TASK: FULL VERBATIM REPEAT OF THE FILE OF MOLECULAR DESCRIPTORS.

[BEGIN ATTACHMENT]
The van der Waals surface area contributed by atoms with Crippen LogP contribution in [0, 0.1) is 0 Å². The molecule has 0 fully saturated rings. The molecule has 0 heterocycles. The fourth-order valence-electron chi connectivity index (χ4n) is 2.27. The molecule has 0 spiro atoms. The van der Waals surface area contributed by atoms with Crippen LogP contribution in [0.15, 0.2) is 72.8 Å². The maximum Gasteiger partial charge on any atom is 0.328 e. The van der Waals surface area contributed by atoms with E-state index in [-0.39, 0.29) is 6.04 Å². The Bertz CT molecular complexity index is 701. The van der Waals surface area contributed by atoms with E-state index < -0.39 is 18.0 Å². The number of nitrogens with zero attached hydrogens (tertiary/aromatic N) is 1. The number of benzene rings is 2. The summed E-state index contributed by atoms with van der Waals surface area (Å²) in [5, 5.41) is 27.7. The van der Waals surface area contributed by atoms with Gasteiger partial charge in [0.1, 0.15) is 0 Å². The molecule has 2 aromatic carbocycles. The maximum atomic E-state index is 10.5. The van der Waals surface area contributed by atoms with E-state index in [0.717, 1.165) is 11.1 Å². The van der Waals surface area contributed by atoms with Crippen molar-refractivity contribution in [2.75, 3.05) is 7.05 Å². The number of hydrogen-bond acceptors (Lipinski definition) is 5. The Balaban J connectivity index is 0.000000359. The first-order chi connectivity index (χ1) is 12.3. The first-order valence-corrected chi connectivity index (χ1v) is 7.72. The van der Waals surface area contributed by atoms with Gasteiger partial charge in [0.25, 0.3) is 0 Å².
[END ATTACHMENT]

The van der Waals surface area contributed by atoms with Crippen LogP contribution in [0, 0.1) is 0 Å². The molecule has 0 fully saturated rings. The molecule has 0 heterocycles. The fourth-order valence-electron chi connectivity index (χ4n) is 2.27. The molecule has 0 spiro atoms. The van der Waals surface area contributed by atoms with Crippen LogP contribution in [0.15, 0.2) is 72.8 Å². The maximum Gasteiger partial charge on any atom is 0.328 e. The van der Waals surface area contributed by atoms with E-state index in [-0.39, 0.29) is 6.04 Å². The Bertz CT molecular complexity index is 701. The van der Waals surface area contributed by atoms with E-state index < -0.39 is 18.0 Å². The number of nitrogens with zero attached hydrogens (tertiary/aromatic N) is 1. The number of benzene rings is 2. The summed E-state index contributed by atoms with van der Waals surface area (Å²) in [5, 5.41) is 27.7. The van der Waals surface area contributed by atoms with Gasteiger partial charge in [0.1, 0.15) is 0 Å². The molecule has 2 aromatic carbocycles. The maximum atomic E-state index is 10.5. The van der Waals surface area contributed by atoms with E-state index in [0.717, 1.165) is 11.1 Å². The van der Waals surface area contributed by atoms with Crippen molar-refractivity contribution in [2.75, 3.05) is 7.05 Å². The number of hydrogen-bond acceptors (Lipinski definition) is 5. The Balaban J connectivity index is 0.000000359. The first-order chi connectivity index (χ1) is 12.3. The first-order valence-corrected chi connectivity index (χ1v) is 7.72. The van der Waals surface area contributed by atoms with Gasteiger partial charge in [0.25, 0.3) is 0 Å².